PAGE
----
Somatic cell counts (SCC) is an indicator of the quality of milk. White blood cells known as leukocytes constitute the majority of somatic cells in question. The number of somatic cells increases in response to pathogenic bacteria like Staphylococcus aureus, a cause of mastitis.
Wondering what this has to do with soap-making, if anything? We thought a quick discussion on this topic would be interesting to the lay person who does not work in the Dairy field.
Somatic Cell Count testing or SCC is an indicator of milk health & quality. Milk is laboratory tested to learn how many white blood cells are showing up in the milk. White cells increase in number when a threat of infection exists. So if mastitis (udder infection) is trying to take hold or some other pathogen is present, the number of cells increases. Therefore, it is an immune response to an infectious organism.
Now, somatic cell counts can vary widely, rising after kidding until normal lactation sets in. It can also increase towards the end of lactation as milk constituents are becoming more concentrated as the animal’s udder dries up.
Lower SCC numbers generally indicate better animal health since somatic cells are born from inside the animal’s udder. So for dairy producers, periodic SCC testing is important for a number of reasons. When cell count number increase, production can drop off and this may be due to infection which can damage udder tissue. Infections produce toxins and toxins kill epithelial cells which are important to udder health.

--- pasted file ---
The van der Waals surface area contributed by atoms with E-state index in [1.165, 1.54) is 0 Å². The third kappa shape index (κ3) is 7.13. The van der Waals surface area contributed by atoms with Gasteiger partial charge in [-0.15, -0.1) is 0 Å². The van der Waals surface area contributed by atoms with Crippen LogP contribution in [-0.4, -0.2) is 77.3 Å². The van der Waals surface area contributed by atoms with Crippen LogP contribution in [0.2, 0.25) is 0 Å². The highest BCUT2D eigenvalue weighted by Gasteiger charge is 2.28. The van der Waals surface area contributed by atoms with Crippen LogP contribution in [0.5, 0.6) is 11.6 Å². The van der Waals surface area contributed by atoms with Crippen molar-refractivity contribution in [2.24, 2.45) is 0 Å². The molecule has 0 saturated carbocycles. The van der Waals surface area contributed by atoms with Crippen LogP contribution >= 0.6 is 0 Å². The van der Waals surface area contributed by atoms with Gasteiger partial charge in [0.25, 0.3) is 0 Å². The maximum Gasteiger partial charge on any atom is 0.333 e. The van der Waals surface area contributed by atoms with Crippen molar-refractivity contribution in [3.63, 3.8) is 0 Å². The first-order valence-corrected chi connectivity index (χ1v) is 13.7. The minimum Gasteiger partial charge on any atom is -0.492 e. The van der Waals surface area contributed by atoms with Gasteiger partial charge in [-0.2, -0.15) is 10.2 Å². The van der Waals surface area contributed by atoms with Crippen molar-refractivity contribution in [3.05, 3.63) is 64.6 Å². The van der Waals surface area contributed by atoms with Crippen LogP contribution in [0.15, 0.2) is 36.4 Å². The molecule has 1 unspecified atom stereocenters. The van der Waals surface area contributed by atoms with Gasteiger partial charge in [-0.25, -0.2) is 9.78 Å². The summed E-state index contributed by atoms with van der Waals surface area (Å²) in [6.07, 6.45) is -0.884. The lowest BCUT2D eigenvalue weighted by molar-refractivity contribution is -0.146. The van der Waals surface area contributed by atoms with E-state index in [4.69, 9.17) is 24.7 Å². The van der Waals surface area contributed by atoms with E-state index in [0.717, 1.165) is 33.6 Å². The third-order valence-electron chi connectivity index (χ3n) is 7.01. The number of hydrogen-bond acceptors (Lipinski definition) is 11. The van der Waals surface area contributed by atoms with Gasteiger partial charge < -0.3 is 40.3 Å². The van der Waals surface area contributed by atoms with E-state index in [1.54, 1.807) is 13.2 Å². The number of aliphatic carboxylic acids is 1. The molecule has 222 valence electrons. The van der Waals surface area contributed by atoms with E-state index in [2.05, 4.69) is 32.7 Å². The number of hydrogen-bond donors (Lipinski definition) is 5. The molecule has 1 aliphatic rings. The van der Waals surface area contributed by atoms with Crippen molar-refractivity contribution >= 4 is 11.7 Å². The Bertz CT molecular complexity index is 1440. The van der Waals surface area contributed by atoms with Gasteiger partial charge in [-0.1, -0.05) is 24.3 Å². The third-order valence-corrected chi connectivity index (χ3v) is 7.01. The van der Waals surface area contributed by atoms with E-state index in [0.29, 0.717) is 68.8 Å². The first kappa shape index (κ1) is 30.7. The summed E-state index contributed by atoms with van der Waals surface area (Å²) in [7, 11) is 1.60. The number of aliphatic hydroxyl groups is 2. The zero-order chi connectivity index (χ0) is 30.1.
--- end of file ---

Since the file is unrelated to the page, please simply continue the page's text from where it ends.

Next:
The State of Ohio does not currently allow raw milk sales from the farm. Part of the objection to raw milk is the fear of high cell counts from unregulated farms. Testing for SCC is very inexpensive and we pull samples and ship to a laboratory to monitor milk quality. We do drink the milk from our goats and share it with family, so it is a small precaution to ensure milk health.
Granted, most producers who test for SCC are large dairies producing milk for the general public. They are required to do so. There are financial rewards for good numbers and fines for bad numbers. Herd management techniques, proper cleaning of the milking equipment, care of the udder, cleanliness, sanitation, environment all have a huge impact on SCC numbers.
If the milk is only being used for soap, SCC testing is not required. But in our view, just because it is not required, does not mean that it isn’t vitally important. Personally, if I were a consumer, I would not care for a product made with milk that had harbored an infection, no matter how small. Yes, sodium hydroxide (lye) as the reagent would typically kill any residual infection, but that is not the point. Premium soap requires premium milk and we prefer to establish that at the outset of production. It is this attention to detail that sets us apart.
We are in the process of drying up our herd, allowing the girls to rest before breeding season begins. With multiple chest freezers stocked to the gills with milk, they deserve a rest. So beginning in the Spring, after kidding season, we plan to publish the results of our SCC tests on our website. We want our customers to know, that even though the product is SOAP, we take milk quality very seriously.